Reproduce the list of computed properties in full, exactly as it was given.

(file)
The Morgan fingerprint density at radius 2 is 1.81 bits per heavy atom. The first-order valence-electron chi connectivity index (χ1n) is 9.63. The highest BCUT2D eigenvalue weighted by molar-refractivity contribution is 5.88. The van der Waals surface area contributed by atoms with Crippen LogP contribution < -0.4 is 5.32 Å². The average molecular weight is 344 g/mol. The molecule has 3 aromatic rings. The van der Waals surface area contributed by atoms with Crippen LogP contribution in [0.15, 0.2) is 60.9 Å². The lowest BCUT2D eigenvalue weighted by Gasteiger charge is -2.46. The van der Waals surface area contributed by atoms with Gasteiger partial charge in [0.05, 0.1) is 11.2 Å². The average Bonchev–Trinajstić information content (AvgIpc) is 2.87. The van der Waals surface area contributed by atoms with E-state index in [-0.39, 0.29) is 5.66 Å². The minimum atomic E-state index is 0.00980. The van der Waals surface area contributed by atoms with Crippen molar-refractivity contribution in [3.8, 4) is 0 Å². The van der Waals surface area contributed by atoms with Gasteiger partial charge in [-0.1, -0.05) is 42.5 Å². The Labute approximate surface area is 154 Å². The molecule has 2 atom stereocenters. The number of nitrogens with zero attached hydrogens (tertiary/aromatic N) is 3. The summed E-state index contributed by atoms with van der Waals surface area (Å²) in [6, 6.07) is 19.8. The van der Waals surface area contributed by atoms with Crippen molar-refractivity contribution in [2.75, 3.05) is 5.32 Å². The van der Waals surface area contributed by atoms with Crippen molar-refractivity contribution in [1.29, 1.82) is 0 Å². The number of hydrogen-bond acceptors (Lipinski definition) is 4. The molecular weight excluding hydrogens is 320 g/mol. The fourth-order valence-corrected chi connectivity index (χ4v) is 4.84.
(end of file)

The Morgan fingerprint density at radius 2 is 1.81 bits per heavy atom. The first-order valence-electron chi connectivity index (χ1n) is 9.63. The highest BCUT2D eigenvalue weighted by molar-refractivity contribution is 5.88. The van der Waals surface area contributed by atoms with Crippen LogP contribution < -0.4 is 5.32 Å². The average molecular weight is 344 g/mol. The molecule has 3 aromatic rings. The van der Waals surface area contributed by atoms with Crippen LogP contribution in [0.15, 0.2) is 60.9 Å². The lowest BCUT2D eigenvalue weighted by Gasteiger charge is -2.46. The van der Waals surface area contributed by atoms with Gasteiger partial charge in [0.05, 0.1) is 11.2 Å². The average Bonchev–Trinajstić information content (AvgIpc) is 2.87. The van der Waals surface area contributed by atoms with E-state index in [-0.39, 0.29) is 5.66 Å². The minimum atomic E-state index is 0.00980. The van der Waals surface area contributed by atoms with Crippen molar-refractivity contribution in [3.8, 4) is 0 Å². The van der Waals surface area contributed by atoms with Gasteiger partial charge in [-0.1, -0.05) is 42.5 Å². The Labute approximate surface area is 154 Å². The molecule has 2 atom stereocenters. The number of nitrogens with zero attached hydrogens (tertiary/aromatic N) is 3. The summed E-state index contributed by atoms with van der Waals surface area (Å²) in [6, 6.07) is 19.8. The van der Waals surface area contributed by atoms with Crippen molar-refractivity contribution in [2.75, 3.05) is 5.32 Å². The van der Waals surface area contributed by atoms with Crippen molar-refractivity contribution in [1.29, 1.82) is 0 Å². The number of hydrogen-bond acceptors (Lipinski definition) is 4. The molecular weight excluding hydrogens is 320 g/mol. The fourth-order valence-corrected chi connectivity index (χ4v) is 4.84.